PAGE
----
Written by Sophie Wyatt
Music is something that comes naturally to a lot of people. But there are very few people that find music is part of their soul. Flourishing Ghanaian-German artist Y’akoto finds her emotions within music and vice versa. With an intolerance to patriarchy and a strong sense of self, Y’akoto is working to further her musical passion while also paving the way for other women of colour in the music industry. We were lucky enough to catch up with Y’akoto to discuss her journey into music, discovering influences from both sides of her heritage and her latest track ‘What’s Good‘.
We deep dived into Y’akoto’s life from the get go. We were fascinated to understand where this love of creating originated from. The flourishing artist explained that her first prominent memories of music whilst growing up were of her father, also a musician, in his rehearsal room. After giving her her very own keyboard on which she produced cassette tapes, she was hooked. Y’akoto then went on to discuss the clash of cultural influences she experienced after moving from Ghana to North Germany at the age of 10.
‘I was co-existing with these very different people and I kind of created my own purpose through that. And also my own sense of identity through not choosing. It’s a very unconscious process. If you live in a house where everything is based on contrast, black and white literally, you become very fluid culturally. Your mind is very open and you’re constantly bombarded with different impulses from different backgrounds. So that influenced my music my taste for music. When I write music, it’s not even much about the style it’s about the song. Every song has its own universe. Even though I have three records and two EP’s and many released songs, every song has its own entity for me.‘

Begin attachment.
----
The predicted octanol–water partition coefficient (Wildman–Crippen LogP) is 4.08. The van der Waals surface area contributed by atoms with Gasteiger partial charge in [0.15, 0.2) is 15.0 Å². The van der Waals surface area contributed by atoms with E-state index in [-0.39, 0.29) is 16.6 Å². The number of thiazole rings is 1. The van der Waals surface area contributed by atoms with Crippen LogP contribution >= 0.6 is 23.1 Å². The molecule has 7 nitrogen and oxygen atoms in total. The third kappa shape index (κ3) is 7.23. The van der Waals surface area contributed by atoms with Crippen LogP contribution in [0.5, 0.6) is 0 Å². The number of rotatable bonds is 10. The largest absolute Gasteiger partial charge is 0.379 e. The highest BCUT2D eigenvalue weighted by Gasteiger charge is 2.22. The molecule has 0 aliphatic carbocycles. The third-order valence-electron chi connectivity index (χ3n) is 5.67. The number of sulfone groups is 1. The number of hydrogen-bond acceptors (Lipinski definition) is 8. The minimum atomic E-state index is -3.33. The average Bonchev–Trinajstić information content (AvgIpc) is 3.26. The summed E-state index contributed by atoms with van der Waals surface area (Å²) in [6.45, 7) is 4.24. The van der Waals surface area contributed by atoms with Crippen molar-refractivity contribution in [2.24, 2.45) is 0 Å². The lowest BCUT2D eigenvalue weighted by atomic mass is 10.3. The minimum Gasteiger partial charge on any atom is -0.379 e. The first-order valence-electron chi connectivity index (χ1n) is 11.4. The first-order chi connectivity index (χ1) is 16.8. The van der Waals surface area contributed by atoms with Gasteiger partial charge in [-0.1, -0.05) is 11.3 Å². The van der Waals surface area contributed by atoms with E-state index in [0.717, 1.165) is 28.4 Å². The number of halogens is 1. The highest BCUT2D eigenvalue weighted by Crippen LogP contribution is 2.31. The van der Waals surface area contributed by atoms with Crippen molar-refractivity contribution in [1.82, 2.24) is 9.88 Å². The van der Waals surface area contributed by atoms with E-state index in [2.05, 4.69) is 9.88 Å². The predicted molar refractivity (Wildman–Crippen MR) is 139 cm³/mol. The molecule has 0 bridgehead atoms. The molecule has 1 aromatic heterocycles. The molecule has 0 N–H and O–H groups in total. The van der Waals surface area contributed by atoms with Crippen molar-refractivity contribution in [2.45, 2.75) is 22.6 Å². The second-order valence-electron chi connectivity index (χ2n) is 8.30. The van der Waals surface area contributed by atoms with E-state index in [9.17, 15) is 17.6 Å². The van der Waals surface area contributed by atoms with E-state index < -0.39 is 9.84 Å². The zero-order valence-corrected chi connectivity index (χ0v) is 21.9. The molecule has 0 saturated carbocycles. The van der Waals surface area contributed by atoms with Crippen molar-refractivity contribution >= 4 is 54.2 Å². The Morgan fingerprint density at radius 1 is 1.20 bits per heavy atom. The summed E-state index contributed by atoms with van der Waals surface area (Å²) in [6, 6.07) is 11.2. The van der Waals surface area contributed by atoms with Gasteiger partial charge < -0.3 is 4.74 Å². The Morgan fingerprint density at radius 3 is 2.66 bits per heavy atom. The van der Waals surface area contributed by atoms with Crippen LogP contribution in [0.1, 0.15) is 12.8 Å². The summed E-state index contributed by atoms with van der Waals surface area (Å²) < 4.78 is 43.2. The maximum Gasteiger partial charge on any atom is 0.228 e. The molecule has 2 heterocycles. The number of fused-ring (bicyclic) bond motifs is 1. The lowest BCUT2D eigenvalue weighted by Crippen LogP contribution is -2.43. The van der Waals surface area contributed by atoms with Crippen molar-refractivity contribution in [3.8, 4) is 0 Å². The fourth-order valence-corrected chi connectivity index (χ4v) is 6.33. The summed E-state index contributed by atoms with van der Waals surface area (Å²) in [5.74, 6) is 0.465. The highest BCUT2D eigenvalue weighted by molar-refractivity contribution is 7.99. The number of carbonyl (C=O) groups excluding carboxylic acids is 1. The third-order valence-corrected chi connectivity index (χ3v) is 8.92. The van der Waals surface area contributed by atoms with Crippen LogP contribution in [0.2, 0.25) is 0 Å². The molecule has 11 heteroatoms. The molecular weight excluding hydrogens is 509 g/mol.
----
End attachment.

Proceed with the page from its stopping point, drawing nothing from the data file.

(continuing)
She continued to talk about the experiences she had a woman of colour in a predominantly white community. She explained that while she was oblivious to certain notions, she knew that she was treated differently throughout her education. And these experiences shaped who she has become as an artist.
‘When I came to Germany as a child, I was very oblivious to certain inequalities and that helped me to create my lane. When I went to university to study english literature I was shocked that I was the only person of colour in the school. There were no professors of colour, and I was the only woman of colour and I got bored very quickly because I think it’s a very natural desire to want to be able to relate to someone. So I studied dance because I felt like there was more diversity in dance than in the classroom. There were a couple of Black and Turkish girls, but when I started dance I understood that my body was looked at differently. From there on I made a very conscious decision to isolate myself from society by becoming a solo artist.‘
After journeying through many different musical and creative avenues, Y’akoto clearly knows herself and her artistic flow. She understands the depths of her mind and soul when it comes to the arts, and we could tell that instantly. So we asked her as a strong female artist, what advice would she give to other women entering the industry.